In 1978 the Congress passed the Airline Deregulation Act, amending the Federal Aviation Act of 1958 (FAA). The Congress determined that the best way to promote efficient, innovative, low cost, and quality interstate air transportation is by allowing market factors, rather than government regulation, to determine the routes, rates, and services of air carriers. Hodges v. Delta Airlines, Inc., 4 F.3d 350 (5th Cir. 1993), rev'd, 44 F.3d 334, 335 (5th Cir.1995) (en banc). To achieve this, the Congress dismantled federal economic regulation of the airline industry, and to prevent the states from frustrating the congressional goal of economic deregulation, promulgated the express preemption provision which is the focus of this dispute. Morales v. Trans World Airlines, Inc., 504 U.S. 374, 377, 112 S. Ct. 2031, 2034, 119 L. Ed. 2d 157 (1992).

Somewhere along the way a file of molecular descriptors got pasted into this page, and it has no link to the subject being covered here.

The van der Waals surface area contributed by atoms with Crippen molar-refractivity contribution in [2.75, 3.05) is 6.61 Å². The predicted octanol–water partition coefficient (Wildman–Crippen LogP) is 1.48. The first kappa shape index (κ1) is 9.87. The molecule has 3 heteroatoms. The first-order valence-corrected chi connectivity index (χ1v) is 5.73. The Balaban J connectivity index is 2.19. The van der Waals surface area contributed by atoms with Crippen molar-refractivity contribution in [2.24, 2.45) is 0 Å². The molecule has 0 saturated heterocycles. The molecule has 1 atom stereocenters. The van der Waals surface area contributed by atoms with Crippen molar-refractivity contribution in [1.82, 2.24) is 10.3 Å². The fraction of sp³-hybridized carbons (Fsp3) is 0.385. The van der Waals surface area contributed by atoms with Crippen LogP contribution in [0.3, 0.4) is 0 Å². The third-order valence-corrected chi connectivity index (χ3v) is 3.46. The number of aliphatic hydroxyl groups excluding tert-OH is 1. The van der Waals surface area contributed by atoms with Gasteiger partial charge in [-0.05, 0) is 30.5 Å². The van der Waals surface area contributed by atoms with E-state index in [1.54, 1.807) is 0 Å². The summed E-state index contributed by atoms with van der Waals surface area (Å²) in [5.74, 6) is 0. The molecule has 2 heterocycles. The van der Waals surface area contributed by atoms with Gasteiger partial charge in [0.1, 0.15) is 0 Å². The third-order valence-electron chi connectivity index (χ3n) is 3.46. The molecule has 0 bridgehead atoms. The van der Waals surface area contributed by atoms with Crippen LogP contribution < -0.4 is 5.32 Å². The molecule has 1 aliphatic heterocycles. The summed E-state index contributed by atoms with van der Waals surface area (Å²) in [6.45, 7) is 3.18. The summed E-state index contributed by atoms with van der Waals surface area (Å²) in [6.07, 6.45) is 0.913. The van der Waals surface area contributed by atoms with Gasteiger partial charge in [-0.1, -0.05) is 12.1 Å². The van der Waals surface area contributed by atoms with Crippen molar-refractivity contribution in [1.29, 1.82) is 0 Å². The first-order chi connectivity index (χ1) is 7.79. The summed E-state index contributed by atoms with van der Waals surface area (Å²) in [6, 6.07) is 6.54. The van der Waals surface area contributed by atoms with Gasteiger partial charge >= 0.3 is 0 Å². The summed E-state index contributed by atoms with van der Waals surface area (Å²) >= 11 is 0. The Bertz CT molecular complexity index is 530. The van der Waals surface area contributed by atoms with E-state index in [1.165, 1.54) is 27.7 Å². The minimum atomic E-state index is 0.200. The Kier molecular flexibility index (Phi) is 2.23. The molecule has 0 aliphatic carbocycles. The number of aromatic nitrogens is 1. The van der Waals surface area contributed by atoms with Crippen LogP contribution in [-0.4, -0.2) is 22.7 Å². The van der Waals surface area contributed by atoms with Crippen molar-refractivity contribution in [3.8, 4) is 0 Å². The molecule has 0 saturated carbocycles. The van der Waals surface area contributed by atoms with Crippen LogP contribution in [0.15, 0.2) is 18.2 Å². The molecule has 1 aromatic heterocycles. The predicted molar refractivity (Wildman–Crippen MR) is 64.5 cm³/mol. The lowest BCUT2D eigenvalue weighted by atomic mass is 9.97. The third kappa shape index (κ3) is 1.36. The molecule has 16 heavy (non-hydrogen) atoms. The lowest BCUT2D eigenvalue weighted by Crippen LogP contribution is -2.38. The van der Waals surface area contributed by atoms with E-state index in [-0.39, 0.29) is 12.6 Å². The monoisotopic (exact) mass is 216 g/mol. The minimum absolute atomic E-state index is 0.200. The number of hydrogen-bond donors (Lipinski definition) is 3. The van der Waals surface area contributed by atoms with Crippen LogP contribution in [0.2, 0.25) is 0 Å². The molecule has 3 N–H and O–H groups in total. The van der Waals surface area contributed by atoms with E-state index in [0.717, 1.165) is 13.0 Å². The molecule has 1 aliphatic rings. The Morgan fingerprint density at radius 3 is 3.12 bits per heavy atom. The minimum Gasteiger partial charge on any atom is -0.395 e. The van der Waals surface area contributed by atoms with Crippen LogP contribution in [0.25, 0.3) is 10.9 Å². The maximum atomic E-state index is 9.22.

The preemption section of the ADA, designated as 49 U.S.C. § 1305(a) (1), reads:
[N]o state ... shall enact or enforce any law, rule, regulation, standard, or other provision having the force and effect of law relating to the rates, routes or services of any air carrier having authority under Title IV of this Act to provide air transportation.
In 1994, the ADA was superseded by the Federal Aviation Administration Authorization Act of 1994 (FAAAA), which amended and redesignated the preemption statute as 49 U.S.C. § 41713(b) (1). It now provides:
Except as provided in this subsection, a State ... may not enact or enforce a law, regulation, or other provision having the force and effect of law related to a price, route, or service of an air carrier that may provide air transportation under this subpart.